4) Clearing/ Fining - Both kits used the same things ingredients for what I believe the purpose is clearing the wine: Bentonite before fermentation, and a kieselsol/ chitosan combo after fermentation.
I am assuming these are used to speed up the clearing process so the wine can be bottled in 4/6/8 weeks, but since I am bulk aging all my wines 6+ months, could I skip these without any harm? Especially the bentonite (what a PITA). My wine should clear on its own in that time right?

5) Potassium sorbate - There is a packet of this included in the kits and the directions say to add it right when fermentation is done and you've racked it out of the fermenter. It is my (again, assumed) understanding that the purpose of this is to stop any wild yeast strains that are in the wine from starting to ferment. If I'm not back sweetening (which I'm not because I'm making dry reds), I don't understand the purpose of adding this at this step, or even at the time of bottling, especially since I am adding that 1/4 teaspoon dose of k-meta every time I rack and before I bottle. Shouldn't that do the job and make the sorbate unnecessary?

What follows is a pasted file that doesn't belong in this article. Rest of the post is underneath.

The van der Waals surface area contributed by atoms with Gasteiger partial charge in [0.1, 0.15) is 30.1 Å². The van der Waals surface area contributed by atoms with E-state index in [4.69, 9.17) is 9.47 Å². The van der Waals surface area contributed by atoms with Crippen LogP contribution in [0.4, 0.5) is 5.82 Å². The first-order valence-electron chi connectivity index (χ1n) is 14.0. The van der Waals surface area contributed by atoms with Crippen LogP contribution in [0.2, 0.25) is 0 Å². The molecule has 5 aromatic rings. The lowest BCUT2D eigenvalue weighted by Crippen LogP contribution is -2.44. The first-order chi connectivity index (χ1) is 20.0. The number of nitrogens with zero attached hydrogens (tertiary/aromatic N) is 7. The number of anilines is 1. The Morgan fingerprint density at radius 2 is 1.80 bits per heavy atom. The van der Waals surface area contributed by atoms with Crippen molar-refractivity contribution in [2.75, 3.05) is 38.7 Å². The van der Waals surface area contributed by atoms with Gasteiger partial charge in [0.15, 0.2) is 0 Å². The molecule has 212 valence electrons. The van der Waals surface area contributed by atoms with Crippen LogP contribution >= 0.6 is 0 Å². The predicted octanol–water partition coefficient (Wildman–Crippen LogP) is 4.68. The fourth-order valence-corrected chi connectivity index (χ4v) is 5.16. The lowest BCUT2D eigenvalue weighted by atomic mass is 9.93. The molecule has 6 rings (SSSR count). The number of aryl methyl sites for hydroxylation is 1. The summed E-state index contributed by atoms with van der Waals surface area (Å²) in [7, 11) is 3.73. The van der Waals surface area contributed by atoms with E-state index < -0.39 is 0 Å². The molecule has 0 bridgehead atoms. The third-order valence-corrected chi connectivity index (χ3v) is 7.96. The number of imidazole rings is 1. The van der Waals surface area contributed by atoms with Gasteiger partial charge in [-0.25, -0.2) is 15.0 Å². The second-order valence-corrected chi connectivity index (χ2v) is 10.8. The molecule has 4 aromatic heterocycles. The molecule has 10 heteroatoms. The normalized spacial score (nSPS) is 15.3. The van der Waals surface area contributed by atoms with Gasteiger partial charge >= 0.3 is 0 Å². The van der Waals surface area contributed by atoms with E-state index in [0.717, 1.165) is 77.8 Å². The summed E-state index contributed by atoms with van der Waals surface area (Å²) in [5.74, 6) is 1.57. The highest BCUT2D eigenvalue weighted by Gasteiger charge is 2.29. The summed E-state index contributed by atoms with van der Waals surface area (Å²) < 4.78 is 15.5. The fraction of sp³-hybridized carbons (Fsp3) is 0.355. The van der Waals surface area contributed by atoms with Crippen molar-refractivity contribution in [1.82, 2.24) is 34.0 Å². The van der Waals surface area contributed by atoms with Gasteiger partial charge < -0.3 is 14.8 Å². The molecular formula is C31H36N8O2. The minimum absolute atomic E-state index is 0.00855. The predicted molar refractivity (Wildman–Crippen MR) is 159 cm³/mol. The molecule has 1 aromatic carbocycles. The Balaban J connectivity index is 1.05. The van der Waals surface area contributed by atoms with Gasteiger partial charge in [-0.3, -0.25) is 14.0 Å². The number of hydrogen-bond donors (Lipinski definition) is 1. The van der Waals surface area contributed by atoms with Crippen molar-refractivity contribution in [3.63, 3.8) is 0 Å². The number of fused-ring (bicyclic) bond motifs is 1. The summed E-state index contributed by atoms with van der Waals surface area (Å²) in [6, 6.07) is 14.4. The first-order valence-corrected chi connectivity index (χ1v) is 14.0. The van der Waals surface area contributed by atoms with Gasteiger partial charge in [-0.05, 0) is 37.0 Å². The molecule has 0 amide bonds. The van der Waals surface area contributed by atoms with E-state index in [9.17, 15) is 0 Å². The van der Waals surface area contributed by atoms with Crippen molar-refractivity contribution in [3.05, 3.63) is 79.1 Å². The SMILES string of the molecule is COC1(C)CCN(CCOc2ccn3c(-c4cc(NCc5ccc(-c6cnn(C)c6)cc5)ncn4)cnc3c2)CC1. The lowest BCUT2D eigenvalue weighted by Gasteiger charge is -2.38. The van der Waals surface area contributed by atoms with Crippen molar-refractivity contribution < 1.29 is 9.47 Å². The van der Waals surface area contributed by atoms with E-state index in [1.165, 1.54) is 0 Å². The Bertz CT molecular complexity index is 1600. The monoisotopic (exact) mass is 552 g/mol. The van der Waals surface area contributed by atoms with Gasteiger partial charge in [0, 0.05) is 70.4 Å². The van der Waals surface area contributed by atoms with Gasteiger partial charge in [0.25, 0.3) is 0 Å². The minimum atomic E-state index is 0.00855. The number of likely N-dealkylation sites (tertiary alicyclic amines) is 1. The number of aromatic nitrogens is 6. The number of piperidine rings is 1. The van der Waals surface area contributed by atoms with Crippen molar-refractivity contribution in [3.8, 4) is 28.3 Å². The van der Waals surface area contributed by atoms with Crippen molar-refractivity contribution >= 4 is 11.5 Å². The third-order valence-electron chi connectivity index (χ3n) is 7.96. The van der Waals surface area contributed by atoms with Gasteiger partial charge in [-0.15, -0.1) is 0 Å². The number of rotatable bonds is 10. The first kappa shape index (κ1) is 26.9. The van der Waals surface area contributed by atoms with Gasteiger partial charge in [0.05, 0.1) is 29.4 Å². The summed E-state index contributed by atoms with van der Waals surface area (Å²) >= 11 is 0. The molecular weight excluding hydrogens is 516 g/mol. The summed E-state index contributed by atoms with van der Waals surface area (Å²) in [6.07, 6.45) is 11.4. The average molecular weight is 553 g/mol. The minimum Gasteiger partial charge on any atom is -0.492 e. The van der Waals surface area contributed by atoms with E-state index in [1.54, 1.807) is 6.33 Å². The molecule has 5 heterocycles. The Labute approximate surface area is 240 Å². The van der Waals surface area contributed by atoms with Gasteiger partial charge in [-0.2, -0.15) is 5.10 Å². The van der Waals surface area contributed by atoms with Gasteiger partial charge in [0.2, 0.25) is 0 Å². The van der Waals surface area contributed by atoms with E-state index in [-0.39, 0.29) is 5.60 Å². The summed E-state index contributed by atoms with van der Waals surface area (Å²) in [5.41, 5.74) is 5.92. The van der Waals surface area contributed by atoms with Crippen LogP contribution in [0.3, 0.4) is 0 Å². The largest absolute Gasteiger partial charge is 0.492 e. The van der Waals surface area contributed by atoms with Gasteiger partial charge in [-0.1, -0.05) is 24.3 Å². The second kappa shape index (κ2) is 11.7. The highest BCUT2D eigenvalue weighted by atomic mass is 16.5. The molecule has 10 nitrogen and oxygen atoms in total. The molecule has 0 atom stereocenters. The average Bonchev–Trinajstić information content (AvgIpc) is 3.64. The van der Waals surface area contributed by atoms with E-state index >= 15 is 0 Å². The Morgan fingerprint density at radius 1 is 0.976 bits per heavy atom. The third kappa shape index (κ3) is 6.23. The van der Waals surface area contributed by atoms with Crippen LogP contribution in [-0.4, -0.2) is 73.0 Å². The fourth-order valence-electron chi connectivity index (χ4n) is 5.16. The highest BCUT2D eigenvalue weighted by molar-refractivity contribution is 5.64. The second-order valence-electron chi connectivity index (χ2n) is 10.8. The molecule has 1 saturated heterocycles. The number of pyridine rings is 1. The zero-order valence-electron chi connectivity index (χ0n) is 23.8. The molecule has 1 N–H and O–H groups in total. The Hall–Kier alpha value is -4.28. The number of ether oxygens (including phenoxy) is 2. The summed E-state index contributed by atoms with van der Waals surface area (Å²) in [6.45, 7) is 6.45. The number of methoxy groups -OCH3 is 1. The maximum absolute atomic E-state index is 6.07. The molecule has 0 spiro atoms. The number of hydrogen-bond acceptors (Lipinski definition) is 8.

Sorry for the long winded novel and scattered thoughts, I thank you in advance for all the advice/ knowledge/ opinions I get! You have all been so unbelievably helpful and loaded with great information!!!
 

CDrew

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You live in California, why are you making kits?

1-I've never made a kit but I think they are already dosed with nutrients so you don't need to add any. And likely they are primed to ferment properly, so a starter is likely not necessary. Use the yeast they give you. But a starter does get things going faster. Your call. I make 1 hour starters, not overnight starters. Works great.

Once you start making wine from grapes, then paying close attention to fermentation nutrition and starters will make more sense.